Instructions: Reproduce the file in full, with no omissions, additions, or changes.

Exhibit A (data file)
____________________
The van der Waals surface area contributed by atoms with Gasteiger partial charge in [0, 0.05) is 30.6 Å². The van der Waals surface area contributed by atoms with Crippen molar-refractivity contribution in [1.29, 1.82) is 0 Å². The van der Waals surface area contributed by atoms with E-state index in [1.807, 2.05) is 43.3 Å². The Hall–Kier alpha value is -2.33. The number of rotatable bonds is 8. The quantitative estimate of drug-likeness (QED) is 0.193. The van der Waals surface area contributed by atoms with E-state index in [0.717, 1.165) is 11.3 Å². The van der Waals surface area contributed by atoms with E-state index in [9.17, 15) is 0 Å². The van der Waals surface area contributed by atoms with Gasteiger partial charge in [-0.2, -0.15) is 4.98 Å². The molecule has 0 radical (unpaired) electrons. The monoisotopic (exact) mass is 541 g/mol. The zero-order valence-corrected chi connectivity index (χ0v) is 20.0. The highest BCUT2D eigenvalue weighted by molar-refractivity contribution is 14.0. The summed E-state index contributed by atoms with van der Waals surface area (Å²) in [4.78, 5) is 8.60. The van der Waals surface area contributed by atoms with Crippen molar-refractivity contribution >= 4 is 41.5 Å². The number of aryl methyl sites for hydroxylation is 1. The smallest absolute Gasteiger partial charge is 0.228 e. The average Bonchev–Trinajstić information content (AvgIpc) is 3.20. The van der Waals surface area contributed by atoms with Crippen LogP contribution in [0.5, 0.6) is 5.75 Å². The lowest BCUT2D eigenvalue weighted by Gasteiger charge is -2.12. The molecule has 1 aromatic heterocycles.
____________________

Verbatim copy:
The van der Waals surface area contributed by atoms with Gasteiger partial charge in [0, 0.05) is 30.6 Å². The van der Waals surface area contributed by atoms with Crippen molar-refractivity contribution in [1.29, 1.82) is 0 Å². The van der Waals surface area contributed by atoms with E-state index in [1.807, 2.05) is 43.3 Å². The Hall–Kier alpha value is -2.33. The number of rotatable bonds is 8. The quantitative estimate of drug-likeness (QED) is 0.193. The van der Waals surface area contributed by atoms with E-state index in [0.717, 1.165) is 11.3 Å². The van der Waals surface area contributed by atoms with E-state index in [9.17, 15) is 0 Å². The van der Waals surface area contributed by atoms with Gasteiger partial charge in [-0.2, -0.15) is 4.98 Å². The molecule has 0 radical (unpaired) electrons. The monoisotopic (exact) mass is 541 g/mol. The zero-order valence-corrected chi connectivity index (χ0v) is 20.0. The highest BCUT2D eigenvalue weighted by molar-refractivity contribution is 14.0. The summed E-state index contributed by atoms with van der Waals surface area (Å²) in [4.78, 5) is 8.60. The van der Waals surface area contributed by atoms with Crippen molar-refractivity contribution >= 4 is 41.5 Å². The number of aryl methyl sites for hydroxylation is 1. The smallest absolute Gasteiger partial charge is 0.228 e. The average Bonchev–Trinajstić information content (AvgIpc) is 3.20. The van der Waals surface area contributed by atoms with Crippen LogP contribution in [0.5, 0.6) is 5.75 Å². The lowest BCUT2D eigenvalue weighted by Gasteiger charge is -2.12. The molecule has 1 aromatic heterocycles.